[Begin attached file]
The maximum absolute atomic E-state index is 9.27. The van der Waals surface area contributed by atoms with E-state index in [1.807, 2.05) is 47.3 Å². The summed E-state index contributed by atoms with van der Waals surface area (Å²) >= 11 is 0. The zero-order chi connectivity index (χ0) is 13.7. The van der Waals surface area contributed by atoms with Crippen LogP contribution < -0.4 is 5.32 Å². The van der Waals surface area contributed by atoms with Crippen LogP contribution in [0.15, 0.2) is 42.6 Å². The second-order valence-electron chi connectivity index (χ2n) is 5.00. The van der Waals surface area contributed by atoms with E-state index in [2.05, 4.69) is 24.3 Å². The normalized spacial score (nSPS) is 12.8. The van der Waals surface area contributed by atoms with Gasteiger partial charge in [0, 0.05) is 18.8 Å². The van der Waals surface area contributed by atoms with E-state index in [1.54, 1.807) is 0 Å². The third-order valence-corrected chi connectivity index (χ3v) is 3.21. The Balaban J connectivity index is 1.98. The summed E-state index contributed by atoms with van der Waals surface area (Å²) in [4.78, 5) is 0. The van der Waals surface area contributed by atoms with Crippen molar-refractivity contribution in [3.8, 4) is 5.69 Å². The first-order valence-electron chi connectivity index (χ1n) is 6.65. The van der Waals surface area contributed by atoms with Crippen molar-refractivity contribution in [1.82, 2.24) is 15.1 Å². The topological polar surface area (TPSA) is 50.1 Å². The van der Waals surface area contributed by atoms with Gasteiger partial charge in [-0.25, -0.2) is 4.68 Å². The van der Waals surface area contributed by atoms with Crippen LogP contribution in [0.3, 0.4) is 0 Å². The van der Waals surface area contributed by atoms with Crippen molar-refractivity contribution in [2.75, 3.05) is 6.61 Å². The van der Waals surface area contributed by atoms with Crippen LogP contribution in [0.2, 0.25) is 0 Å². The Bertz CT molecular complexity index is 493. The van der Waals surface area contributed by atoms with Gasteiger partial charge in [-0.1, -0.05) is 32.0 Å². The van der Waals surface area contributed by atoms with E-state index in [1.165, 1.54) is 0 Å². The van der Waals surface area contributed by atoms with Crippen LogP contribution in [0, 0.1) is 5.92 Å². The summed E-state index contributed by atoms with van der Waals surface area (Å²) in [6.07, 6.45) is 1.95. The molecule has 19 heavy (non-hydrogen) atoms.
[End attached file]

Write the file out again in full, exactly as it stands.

The maximum absolute atomic E-state index is 9.27. The van der Waals surface area contributed by atoms with E-state index in [1.807, 2.05) is 47.3 Å². The summed E-state index contributed by atoms with van der Waals surface area (Å²) >= 11 is 0. The zero-order chi connectivity index (χ0) is 13.7. The van der Waals surface area contributed by atoms with Crippen LogP contribution < -0.4 is 5.32 Å². The van der Waals surface area contributed by atoms with Crippen LogP contribution in [0.15, 0.2) is 42.6 Å². The second-order valence-electron chi connectivity index (χ2n) is 5.00. The van der Waals surface area contributed by atoms with E-state index in [2.05, 4.69) is 24.3 Å². The normalized spacial score (nSPS) is 12.8. The van der Waals surface area contributed by atoms with Gasteiger partial charge in [0, 0.05) is 18.8 Å². The van der Waals surface area contributed by atoms with E-state index in [1.54, 1.807) is 0 Å². The third-order valence-corrected chi connectivity index (χ3v) is 3.21. The Balaban J connectivity index is 1.98. The summed E-state index contributed by atoms with van der Waals surface area (Å²) in [4.78, 5) is 0. The van der Waals surface area contributed by atoms with Crippen molar-refractivity contribution in [3.8, 4) is 5.69 Å². The first-order valence-electron chi connectivity index (χ1n) is 6.65. The van der Waals surface area contributed by atoms with Crippen molar-refractivity contribution in [1.82, 2.24) is 15.1 Å². The topological polar surface area (TPSA) is 50.1 Å². The van der Waals surface area contributed by atoms with Gasteiger partial charge in [-0.25, -0.2) is 4.68 Å². The van der Waals surface area contributed by atoms with Crippen LogP contribution in [0.3, 0.4) is 0 Å². The van der Waals surface area contributed by atoms with Crippen molar-refractivity contribution in [2.75, 3.05) is 6.61 Å². The van der Waals surface area contributed by atoms with Crippen LogP contribution in [0.2, 0.25) is 0 Å². The Bertz CT molecular complexity index is 493. The van der Waals surface area contributed by atoms with Gasteiger partial charge in [-0.1, -0.05) is 32.0 Å². The van der Waals surface area contributed by atoms with E-state index in [1.165, 1.54) is 0 Å². The van der Waals surface area contributed by atoms with Crippen LogP contribution in [0, 0.1) is 5.92 Å². The summed E-state index contributed by atoms with van der Waals surface area (Å²) in [6.07, 6.45) is 1.95. The molecule has 19 heavy (non-hydrogen) atoms.